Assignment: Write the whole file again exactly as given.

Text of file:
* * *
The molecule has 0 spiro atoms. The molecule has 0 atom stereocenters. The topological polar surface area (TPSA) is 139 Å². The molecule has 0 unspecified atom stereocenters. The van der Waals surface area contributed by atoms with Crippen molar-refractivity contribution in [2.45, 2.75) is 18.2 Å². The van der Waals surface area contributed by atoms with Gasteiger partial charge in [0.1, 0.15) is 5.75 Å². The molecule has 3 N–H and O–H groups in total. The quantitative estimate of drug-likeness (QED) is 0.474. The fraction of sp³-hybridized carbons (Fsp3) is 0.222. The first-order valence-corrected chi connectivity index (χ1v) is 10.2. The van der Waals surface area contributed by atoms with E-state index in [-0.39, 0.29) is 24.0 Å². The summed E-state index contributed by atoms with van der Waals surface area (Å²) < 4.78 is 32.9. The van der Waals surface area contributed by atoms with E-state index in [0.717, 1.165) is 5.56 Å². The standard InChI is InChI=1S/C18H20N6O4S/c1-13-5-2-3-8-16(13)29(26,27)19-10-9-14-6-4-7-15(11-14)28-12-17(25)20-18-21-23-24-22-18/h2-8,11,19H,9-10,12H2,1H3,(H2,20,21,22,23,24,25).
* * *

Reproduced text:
The molecule has 0 spiro atoms. The molecule has 0 atom stereocenters. The topological polar surface area (TPSA) is 139 Å². The molecule has 0 unspecified atom stereocenters. The van der Waals surface area contributed by atoms with Crippen molar-refractivity contribution in [2.45, 2.75) is 18.2 Å². The van der Waals surface area contributed by atoms with Gasteiger partial charge in [0.1, 0.15) is 5.75 Å². The molecule has 3 N–H and O–H groups in total. The quantitative estimate of drug-likeness (QED) is 0.474. The fraction of sp³-hybridized carbons (Fsp3) is 0.222. The first-order valence-corrected chi connectivity index (χ1v) is 10.2. The van der Waals surface area contributed by atoms with E-state index in [-0.39, 0.29) is 24.0 Å². The summed E-state index contributed by atoms with van der Waals surface area (Å²) < 4.78 is 32.9. The van der Waals surface area contributed by atoms with E-state index in [0.717, 1.165) is 5.56 Å². The standard InChI is InChI=1S/C18H20N6O4S/c1-13-5-2-3-8-16(13)29(26,27)19-10-9-14-6-4-7-15(11-14)28-12-17(25)20-18-21-23-24-22-18/h2-8,11,19H,9-10,12H2,1H3,(H2,20,21,22,23,24,25).